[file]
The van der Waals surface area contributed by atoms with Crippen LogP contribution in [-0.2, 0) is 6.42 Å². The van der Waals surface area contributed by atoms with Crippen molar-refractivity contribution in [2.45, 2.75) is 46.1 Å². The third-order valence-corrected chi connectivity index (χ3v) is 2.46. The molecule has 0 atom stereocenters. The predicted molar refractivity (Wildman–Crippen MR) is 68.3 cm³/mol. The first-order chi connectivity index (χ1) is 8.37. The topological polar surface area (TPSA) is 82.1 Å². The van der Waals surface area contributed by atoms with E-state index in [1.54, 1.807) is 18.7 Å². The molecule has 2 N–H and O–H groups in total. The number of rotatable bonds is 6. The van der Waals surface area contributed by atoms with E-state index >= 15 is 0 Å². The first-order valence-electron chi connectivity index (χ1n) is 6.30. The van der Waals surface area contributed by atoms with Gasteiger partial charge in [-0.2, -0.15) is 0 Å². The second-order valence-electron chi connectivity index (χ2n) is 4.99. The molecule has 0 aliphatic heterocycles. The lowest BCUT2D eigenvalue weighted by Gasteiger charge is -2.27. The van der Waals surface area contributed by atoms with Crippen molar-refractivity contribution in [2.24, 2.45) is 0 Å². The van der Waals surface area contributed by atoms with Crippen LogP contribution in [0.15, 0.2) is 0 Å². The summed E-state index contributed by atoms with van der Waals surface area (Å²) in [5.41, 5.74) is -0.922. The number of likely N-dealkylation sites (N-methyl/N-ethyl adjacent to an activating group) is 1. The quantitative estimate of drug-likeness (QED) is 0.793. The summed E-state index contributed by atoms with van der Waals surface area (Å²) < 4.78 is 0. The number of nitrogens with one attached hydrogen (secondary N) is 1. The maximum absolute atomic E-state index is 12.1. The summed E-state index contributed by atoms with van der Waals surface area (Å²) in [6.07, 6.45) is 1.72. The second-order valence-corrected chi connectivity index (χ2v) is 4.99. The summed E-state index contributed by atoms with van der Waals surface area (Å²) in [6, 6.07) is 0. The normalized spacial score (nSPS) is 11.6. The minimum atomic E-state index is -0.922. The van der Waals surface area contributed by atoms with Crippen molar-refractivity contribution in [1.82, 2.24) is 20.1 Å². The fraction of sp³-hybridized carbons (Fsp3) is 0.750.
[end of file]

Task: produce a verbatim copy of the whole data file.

The van der Waals surface area contributed by atoms with Crippen LogP contribution in [-0.2, 0) is 6.42 Å². The van der Waals surface area contributed by atoms with Crippen molar-refractivity contribution in [2.45, 2.75) is 46.1 Å². The third-order valence-corrected chi connectivity index (χ3v) is 2.46. The molecule has 0 atom stereocenters. The predicted molar refractivity (Wildman–Crippen MR) is 68.3 cm³/mol. The first-order chi connectivity index (χ1) is 8.37. The topological polar surface area (TPSA) is 82.1 Å². The van der Waals surface area contributed by atoms with E-state index in [1.54, 1.807) is 18.7 Å². The molecule has 2 N–H and O–H groups in total. The number of rotatable bonds is 6. The van der Waals surface area contributed by atoms with E-state index >= 15 is 0 Å². The first-order valence-electron chi connectivity index (χ1n) is 6.30. The van der Waals surface area contributed by atoms with Gasteiger partial charge in [-0.2, -0.15) is 0 Å². The second-order valence-electron chi connectivity index (χ2n) is 4.99. The molecule has 0 aliphatic heterocycles. The lowest BCUT2D eigenvalue weighted by Gasteiger charge is -2.27. The van der Waals surface area contributed by atoms with Crippen molar-refractivity contribution in [2.24, 2.45) is 0 Å². The van der Waals surface area contributed by atoms with Crippen LogP contribution in [0.15, 0.2) is 0 Å². The summed E-state index contributed by atoms with van der Waals surface area (Å²) in [5.41, 5.74) is -0.922. The number of likely N-dealkylation sites (N-methyl/N-ethyl adjacent to an activating group) is 1. The quantitative estimate of drug-likeness (QED) is 0.793. The summed E-state index contributed by atoms with van der Waals surface area (Å²) < 4.78 is 0. The number of nitrogens with one attached hydrogen (secondary N) is 1. The maximum absolute atomic E-state index is 12.1. The summed E-state index contributed by atoms with van der Waals surface area (Å²) in [6.07, 6.45) is 1.72. The second-order valence-corrected chi connectivity index (χ2v) is 4.99. The summed E-state index contributed by atoms with van der Waals surface area (Å²) in [6, 6.07) is 0. The normalized spacial score (nSPS) is 11.6. The minimum atomic E-state index is -0.922. The van der Waals surface area contributed by atoms with Crippen molar-refractivity contribution in [1.82, 2.24) is 20.1 Å². The fraction of sp³-hybridized carbons (Fsp3) is 0.750.